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Jackson HMA, LLC v. Morales

Supreme Court of Mississippi, En Banc

November 21, 2013

JACKSON HMA, LLC d/b/a Central Mississippi Medical Center
v.
Adolfo P. MORALES.

Rehearing Denied Feb. 6, 2014.

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[Copyrighted Material Omitted]

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Thomas L. Kirkland, Jr., Andy Lowry, Ridgeland, Mark P. Caraway, Cory Louis Radicioni, Tammye Campbell Brown, Jackson, attorneys for appellant.

Lance L. Stevens, attorney for appellee.

RANDOLPH, Presiding Justice.

¶ 1. Dr. Adolfo P. Morales sued Jackson HMA, LLC., d/b/a Central Mississippi Medical Center (" Jackson HMA" ), in the Circuit Court of Hinds County for breach of contract. A jury awarded Morales substantial damages. Jackson HMA filed a " Motion for Judgment Notwithstanding the Verdict, and, in the alternative, For a New Trial" and a " Motion for Amendment of Judgment." Judge Winston Kidd denied the post-trial motions and Jackson HMA filed this appeal.

FACTS

¶ 2. In early 2004, based on a survey conducted by a third party, Jackson HMA recognized a shortage of ophthalmologists within its medical community. To address this perceived need, Jackson HMA undertook to recruit an ophthalmologist. Tess Shaw, physician recruiter for Jackson HMA, communicated with CompHealth Associates, Inc., a company which assists in matching physicians with hospitals. CompHealth had a contract with HMA, which is the parent corporation of Jackson HMA. CompHealth recommended Morales

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to Jackson HMA as a potential fit to meet the hospital's need. After conducting a background examination of Morales, Jackson HMA began negotiating terms to bring him to Jackson.[1]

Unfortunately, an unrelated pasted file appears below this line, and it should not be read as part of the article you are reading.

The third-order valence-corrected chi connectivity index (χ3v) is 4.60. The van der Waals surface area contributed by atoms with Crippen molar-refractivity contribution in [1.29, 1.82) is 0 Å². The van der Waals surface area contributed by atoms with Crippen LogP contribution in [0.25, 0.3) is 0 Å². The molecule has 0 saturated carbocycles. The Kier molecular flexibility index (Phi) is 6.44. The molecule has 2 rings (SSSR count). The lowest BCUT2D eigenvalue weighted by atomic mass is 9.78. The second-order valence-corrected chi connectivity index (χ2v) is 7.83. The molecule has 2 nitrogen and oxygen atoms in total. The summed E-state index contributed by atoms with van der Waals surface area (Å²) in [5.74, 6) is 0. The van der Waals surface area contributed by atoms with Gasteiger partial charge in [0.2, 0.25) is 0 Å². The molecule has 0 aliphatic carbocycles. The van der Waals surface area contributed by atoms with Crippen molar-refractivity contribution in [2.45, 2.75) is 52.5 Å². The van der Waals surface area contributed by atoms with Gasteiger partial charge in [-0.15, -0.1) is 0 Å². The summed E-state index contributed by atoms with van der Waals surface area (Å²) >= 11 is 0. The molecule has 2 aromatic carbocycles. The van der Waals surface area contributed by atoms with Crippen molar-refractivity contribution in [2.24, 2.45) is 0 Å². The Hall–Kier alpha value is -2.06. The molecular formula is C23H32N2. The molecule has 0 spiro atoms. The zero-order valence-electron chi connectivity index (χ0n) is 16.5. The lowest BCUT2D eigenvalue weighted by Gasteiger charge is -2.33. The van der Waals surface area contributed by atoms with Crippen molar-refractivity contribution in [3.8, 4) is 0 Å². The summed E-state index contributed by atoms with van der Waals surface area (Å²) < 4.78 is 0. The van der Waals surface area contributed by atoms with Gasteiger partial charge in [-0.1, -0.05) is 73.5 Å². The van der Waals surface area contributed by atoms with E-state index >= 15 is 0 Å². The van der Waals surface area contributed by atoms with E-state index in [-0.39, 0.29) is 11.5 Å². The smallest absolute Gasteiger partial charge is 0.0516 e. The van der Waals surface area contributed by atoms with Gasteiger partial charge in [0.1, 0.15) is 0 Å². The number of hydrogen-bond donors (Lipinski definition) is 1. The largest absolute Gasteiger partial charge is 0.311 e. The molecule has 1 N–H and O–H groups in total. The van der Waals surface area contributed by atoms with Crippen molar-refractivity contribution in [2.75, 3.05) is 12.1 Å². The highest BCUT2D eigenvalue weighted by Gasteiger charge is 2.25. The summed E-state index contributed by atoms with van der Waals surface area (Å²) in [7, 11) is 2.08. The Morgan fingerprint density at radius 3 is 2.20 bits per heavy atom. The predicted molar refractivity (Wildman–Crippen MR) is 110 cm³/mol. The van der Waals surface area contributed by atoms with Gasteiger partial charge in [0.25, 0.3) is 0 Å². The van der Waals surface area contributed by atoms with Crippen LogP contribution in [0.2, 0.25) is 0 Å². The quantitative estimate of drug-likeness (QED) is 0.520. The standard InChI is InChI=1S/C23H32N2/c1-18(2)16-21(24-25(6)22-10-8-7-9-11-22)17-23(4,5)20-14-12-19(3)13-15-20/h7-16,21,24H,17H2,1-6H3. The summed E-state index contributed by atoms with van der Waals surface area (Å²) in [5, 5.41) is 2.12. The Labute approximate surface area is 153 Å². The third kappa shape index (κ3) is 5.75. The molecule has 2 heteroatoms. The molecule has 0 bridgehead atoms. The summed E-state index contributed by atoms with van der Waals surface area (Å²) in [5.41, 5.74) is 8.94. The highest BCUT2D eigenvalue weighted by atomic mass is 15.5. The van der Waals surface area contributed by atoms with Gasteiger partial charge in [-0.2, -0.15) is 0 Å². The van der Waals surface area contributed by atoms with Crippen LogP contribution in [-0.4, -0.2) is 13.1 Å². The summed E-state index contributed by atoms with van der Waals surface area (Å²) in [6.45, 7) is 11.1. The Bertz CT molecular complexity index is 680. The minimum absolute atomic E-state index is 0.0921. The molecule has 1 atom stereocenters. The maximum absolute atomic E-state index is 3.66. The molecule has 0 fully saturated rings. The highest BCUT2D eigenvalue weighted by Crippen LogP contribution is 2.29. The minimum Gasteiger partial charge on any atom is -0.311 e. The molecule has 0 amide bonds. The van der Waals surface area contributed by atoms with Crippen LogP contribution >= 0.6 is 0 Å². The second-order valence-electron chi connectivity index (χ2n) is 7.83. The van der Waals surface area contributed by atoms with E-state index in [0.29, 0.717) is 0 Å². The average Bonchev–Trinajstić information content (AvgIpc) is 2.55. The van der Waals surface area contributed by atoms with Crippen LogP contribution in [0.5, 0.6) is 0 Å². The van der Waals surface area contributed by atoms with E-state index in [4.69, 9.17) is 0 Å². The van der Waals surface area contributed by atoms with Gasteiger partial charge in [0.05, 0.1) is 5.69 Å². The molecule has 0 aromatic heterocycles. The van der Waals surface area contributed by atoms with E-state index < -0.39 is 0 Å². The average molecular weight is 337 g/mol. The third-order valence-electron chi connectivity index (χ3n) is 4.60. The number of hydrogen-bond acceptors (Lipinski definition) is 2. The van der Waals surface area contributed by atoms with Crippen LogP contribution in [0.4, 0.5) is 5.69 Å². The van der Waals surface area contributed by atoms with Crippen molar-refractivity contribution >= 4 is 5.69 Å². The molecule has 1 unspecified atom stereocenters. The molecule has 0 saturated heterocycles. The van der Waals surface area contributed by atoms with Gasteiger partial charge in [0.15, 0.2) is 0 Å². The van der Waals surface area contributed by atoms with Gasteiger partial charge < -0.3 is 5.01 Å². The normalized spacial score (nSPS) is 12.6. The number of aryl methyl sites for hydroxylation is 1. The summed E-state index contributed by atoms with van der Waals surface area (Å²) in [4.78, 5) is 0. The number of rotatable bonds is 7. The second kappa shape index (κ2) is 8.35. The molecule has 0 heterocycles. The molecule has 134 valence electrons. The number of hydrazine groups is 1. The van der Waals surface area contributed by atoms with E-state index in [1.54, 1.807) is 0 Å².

¶ 3. On September 24, 2004, Shaw sent Morales a " letter of intent" outlining Jackson HMA's proposed offer.[2] The letter twice stated that the proposed offer required " preapproval" by " Corporate" (HMA). Although not requested or provided for, Morales signed and returned the letter. On it he wrote " I agree to all and accept the terms of your offer." At trial, Morales acknowledged that this letter was not a contract, as it " no doubt" required preapproval from the corporate office.

¶ 4. Subsequently, Jackson HMA sought approval from corporate HMA, but corporate did not approve the terms. Jackson HMA's CEO, Jay Finnegan, impressed upon corporate the need for an ophthalmologist and suggested new terms to corporate which reduced the guaranteed amount and period by half. Finnegan received approval of these reduced terms from Pete Lawson, HMA vice-president for the eastern part of the United States.

¶ 5. Thereafter, on November 11, 2004, Shaw sent Morales a second letter detailing the new " terms of our offer[,]" which reflected the reduced guarantees approved by corporate HMA. The letter lacked the phrase " letter of intent" and also made no reference to a requirement of corporate approval of the terms. The letter included the language, " [b]y signing and returning this letter, you will confirm your commitment to entering into a contractual agreement.... Accordingly we will begin the process of assimilating contract documents for your review."